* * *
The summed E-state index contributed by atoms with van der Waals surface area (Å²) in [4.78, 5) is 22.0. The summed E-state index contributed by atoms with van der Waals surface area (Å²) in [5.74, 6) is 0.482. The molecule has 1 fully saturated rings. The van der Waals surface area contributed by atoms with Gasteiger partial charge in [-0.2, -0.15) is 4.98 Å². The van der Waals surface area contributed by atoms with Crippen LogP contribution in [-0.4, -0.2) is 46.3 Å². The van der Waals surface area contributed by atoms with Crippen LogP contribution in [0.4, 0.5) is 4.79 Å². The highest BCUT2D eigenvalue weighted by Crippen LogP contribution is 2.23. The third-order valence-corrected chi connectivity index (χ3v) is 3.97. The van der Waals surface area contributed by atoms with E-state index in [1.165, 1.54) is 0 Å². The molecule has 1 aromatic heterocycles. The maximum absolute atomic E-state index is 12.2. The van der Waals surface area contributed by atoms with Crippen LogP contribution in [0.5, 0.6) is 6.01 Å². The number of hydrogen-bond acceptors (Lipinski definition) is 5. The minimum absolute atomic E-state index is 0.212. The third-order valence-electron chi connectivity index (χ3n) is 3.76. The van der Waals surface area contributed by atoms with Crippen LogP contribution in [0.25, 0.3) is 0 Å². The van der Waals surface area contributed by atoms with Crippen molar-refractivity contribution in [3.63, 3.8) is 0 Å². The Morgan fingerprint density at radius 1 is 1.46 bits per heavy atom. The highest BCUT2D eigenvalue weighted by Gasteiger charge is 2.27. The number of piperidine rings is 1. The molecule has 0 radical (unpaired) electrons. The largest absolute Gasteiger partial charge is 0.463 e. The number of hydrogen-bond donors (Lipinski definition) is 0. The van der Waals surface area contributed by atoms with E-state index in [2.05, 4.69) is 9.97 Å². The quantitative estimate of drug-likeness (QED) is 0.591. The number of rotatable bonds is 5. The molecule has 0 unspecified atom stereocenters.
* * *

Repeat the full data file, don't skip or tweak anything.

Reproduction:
The summed E-state index contributed by atoms with van der Waals surface area (Å²) in [4.78, 5) is 22.0. The summed E-state index contributed by atoms with van der Waals surface area (Å²) in [5.74, 6) is 0.482. The molecule has 1 fully saturated rings. The van der Waals surface area contributed by atoms with Gasteiger partial charge in [-0.2, -0.15) is 4.98 Å². The van der Waals surface area contributed by atoms with Crippen LogP contribution in [-0.4, -0.2) is 46.3 Å². The van der Waals surface area contributed by atoms with Crippen LogP contribution in [0.4, 0.5) is 4.79 Å². The highest BCUT2D eigenvalue weighted by Crippen LogP contribution is 2.23. The third-order valence-corrected chi connectivity index (χ3v) is 3.97. The van der Waals surface area contributed by atoms with E-state index in [1.165, 1.54) is 0 Å². The molecule has 1 aromatic heterocycles. The maximum absolute atomic E-state index is 12.2. The van der Waals surface area contributed by atoms with Crippen LogP contribution in [0.5, 0.6) is 6.01 Å². The number of hydrogen-bond acceptors (Lipinski definition) is 5. The minimum absolute atomic E-state index is 0.212. The third-order valence-electron chi connectivity index (χ3n) is 3.76. The van der Waals surface area contributed by atoms with Crippen LogP contribution in [0.25, 0.3) is 0 Å². The van der Waals surface area contributed by atoms with Crippen molar-refractivity contribution in [3.63, 3.8) is 0 Å². The Morgan fingerprint density at radius 1 is 1.46 bits per heavy atom. The highest BCUT2D eigenvalue weighted by Gasteiger charge is 2.27. The number of piperidine rings is 1. The molecule has 0 radical (unpaired) electrons. The largest absolute Gasteiger partial charge is 0.463 e. The number of hydrogen-bond donors (Lipinski definition) is 0. The van der Waals surface area contributed by atoms with E-state index in [2.05, 4.69) is 9.97 Å². The quantitative estimate of drug-likeness (QED) is 0.591. The number of rotatable bonds is 5. The molecule has 0 unspecified atom stereocenters.